Fri 28 Jan 2011
Filed under: Inside Burma
THE face is that of a nine-year-old boy but his eyes reflect the burden of following his father through the Burmese jungle with an assault rifle.
The child, whose name is Po, was caught up in fresh fighting last week between the Burmese junta and rebels of the Karen ethnic group. His father, Saw Mun Sah, is a veteran of the Karen’s long fight for independence, which has just entered a desperate new phase.
“My son is too young but he wants to be a soldier,” he said. “He can learn how to shoot the gun even though he is just a kid. If the enemy attacks, he knows how to shoot back.”
Their enemy has attacked in force over the past few weeks. The searing arc of mortar shells and the flash and distant boom of artillery are nightly occurrences for refugees watching from camps across the border in Thailand. The Karen, a rag-tag guerilla army, are outgunned.
“My wife stays on the other side,” said the boy’s father. “He doesn’t want to go back to stay with his mum. We will continue with our struggle until things get back to normal.”
There is a new normality in Burma. The release of Aung San Suu Kyi, the opposition leader, late last year won international credit for the generals. Its new parliament, chosen in flawed elections, is about to form a civilian government. There are calls to lift Western sanctions. Confident of its political position, the regime has launched an offensive to defeat the last bands of ethnic rebels defying its calls to enlist in a government-sponsored “border force”.
The rebels face annihilation, while Suu Kyi struggles to reconcile the deep divisions between the rebels and the country’s Burman majority. For the army, it is a win-win equation.
The ferocity of the fighting has been captured in rare images of Burma’s hidden war smuggled out by the Karen in recent days. In footage handed to a husband-and-wife video team, Steve and Am Sandford, the rebels are carrying a dead comrade away from a skirmish. Other video shows the bodies of half a dozen guerillas who, it is claimed, were shot dead by the army in betrayal of a truce.
The Sandfords, who found the boy soldier on a clandestine trek inside the war zone, also discovered hundreds of civilians fleeing their villages to wade across a river to sanctuary in Thailand.
Until last week the raw images of the six-decade-old war had been eclipsed by photographs of a smiling Suu Kyi greeting happy crowds in Rangoon. But less than an hour’s flight away from the capital, a jungle conflict is raging and the young on both sides are paying a heavy price.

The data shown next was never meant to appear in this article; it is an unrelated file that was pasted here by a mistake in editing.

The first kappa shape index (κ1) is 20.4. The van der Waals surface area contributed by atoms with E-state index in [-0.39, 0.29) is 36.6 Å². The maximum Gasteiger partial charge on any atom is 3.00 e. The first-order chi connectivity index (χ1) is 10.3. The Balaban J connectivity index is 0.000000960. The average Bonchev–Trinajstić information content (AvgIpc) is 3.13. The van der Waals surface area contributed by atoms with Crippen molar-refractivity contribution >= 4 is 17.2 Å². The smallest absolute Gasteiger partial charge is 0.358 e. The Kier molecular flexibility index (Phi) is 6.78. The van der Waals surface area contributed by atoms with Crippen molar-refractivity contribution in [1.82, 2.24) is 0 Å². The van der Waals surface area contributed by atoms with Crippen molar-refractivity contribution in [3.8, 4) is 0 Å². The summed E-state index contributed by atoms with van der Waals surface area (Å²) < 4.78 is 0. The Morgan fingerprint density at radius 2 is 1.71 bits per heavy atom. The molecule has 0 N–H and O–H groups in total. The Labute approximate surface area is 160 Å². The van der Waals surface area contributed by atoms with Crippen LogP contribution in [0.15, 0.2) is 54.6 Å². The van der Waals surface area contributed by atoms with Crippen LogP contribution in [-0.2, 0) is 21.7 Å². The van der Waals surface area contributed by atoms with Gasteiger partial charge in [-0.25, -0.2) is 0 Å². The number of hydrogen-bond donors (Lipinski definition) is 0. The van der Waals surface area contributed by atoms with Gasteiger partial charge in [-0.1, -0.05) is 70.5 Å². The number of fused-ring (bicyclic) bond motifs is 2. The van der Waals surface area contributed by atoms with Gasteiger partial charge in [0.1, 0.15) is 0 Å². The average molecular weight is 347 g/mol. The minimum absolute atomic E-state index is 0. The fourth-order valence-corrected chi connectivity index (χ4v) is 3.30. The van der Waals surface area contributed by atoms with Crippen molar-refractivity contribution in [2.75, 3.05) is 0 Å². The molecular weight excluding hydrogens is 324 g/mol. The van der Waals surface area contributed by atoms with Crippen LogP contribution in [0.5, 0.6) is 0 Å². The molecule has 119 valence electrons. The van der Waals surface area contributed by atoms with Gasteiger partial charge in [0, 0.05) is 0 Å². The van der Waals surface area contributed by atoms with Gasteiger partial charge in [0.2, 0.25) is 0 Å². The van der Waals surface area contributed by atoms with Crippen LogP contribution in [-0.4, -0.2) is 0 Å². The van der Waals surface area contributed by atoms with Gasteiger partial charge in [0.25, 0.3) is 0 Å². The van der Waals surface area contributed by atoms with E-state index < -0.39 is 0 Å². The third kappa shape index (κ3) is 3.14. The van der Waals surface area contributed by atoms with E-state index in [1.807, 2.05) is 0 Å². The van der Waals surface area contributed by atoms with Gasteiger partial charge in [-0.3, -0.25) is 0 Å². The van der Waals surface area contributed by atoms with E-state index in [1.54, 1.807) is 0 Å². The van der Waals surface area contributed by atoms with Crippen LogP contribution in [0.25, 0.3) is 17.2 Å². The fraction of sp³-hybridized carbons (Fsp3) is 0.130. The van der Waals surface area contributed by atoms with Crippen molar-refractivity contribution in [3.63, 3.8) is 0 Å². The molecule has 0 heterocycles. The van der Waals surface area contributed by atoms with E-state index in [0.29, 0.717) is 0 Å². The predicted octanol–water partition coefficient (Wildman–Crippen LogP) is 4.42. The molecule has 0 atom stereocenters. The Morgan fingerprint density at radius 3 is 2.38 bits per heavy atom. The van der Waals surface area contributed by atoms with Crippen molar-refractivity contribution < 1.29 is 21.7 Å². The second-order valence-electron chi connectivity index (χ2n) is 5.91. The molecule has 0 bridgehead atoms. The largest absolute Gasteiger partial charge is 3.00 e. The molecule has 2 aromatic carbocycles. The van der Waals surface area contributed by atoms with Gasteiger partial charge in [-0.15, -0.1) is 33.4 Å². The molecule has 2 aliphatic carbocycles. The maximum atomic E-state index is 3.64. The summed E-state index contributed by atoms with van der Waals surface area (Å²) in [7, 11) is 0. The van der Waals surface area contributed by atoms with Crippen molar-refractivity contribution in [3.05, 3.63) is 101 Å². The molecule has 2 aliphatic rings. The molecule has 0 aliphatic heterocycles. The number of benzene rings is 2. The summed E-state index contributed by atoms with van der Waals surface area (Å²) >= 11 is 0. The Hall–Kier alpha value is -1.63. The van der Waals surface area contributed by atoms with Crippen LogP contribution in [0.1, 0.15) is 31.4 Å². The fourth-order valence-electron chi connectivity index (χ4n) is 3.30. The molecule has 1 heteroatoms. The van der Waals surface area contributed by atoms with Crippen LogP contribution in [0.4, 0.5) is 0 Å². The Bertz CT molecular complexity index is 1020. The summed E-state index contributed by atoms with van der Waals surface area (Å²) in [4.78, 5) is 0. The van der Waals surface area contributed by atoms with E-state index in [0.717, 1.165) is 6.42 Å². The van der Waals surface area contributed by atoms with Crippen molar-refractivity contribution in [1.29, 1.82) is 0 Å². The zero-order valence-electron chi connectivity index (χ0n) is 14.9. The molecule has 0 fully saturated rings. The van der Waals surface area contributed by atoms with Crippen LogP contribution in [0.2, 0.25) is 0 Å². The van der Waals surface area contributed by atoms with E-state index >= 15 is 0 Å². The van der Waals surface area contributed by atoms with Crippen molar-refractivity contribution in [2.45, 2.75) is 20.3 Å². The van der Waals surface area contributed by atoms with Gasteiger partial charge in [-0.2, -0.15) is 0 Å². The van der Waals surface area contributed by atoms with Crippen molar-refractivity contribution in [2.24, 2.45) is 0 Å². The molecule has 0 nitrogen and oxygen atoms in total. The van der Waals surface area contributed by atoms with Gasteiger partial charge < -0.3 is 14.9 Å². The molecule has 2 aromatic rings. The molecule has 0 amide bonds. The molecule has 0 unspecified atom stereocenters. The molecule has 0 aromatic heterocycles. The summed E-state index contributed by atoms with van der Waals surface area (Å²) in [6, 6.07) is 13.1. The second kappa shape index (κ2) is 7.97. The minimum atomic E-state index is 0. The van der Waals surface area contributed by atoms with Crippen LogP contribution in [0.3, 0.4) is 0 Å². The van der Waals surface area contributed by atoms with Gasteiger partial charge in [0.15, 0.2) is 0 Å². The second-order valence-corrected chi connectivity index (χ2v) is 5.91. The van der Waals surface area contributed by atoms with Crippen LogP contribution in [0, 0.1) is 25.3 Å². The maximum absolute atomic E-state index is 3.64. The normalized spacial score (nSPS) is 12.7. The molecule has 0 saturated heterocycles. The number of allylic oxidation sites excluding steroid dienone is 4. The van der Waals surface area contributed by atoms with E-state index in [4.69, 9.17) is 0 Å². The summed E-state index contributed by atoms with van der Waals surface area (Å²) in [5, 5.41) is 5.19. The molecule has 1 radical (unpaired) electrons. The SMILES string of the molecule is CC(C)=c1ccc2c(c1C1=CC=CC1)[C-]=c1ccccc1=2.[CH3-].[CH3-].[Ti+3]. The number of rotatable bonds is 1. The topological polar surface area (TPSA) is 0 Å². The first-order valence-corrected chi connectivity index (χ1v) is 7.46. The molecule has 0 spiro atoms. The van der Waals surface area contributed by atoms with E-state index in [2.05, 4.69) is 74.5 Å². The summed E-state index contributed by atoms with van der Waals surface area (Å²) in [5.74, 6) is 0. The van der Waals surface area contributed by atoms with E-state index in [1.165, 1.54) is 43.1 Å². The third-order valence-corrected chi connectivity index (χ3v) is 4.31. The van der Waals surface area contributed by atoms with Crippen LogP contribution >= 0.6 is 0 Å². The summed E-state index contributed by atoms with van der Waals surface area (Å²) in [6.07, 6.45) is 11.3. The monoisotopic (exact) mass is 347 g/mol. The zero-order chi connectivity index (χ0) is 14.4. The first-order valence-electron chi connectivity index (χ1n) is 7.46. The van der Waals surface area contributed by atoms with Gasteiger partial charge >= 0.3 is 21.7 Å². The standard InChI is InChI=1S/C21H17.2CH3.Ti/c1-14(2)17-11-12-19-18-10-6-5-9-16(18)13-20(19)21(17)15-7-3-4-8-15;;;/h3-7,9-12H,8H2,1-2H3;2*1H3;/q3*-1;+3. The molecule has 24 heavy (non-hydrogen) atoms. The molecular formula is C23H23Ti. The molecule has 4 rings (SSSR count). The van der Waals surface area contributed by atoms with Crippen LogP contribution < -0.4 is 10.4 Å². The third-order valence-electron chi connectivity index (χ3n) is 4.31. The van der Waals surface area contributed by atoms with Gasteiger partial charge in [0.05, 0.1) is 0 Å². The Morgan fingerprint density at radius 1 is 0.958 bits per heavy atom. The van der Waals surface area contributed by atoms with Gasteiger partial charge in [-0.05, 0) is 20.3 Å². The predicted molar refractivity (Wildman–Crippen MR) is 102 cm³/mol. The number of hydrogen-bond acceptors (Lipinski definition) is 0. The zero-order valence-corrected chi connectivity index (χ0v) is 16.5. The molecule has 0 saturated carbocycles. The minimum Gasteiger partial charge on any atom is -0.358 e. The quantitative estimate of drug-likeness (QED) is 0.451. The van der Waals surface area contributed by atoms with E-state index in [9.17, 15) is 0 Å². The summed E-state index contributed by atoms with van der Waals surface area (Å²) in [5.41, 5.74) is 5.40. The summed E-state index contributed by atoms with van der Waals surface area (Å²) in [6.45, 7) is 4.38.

The stress of war is telling on the Burmese army, too. It has resorted to recruiting underage boys into the ranks – two-thirds of them either press-ganged or tricked into signing up, according to an authoritative assessment.
International officials have been trying – with limited success – to get senior officers to stop the abuse and to discharge young teenage boys. In some cases, terrified boys who have run away from battle have been caught and charged with desertion, even though they are too young to serve legally as soldiers.
There is also compelling evidence that the army is making civilians toil as porters for units on the battlefield.
Hundreds of criminals have been shipped out of the country’s biggest prison in Rangoon to the eastern battlefronts to carry supplies and ammunition, according to exile groups.
In the worst alleged abuses, civilians have been forced at gunpoint to walk ahead of troops as human shields in areas infested with landmines.
In a Thai hospital, one man who recently escaped from Burma described how one of his legs was blown off as he tried to flee. He was rescued and taken across the river. But he could face deportation back to Burma once he recovers. Last year more than 110,000 villagers in eastern Burma were displaced through military action, according to the Thailand Burma Border Consortium, a monitoring group.
Whatever the new politics in Rangoon, their daily lives are as precarious as ever.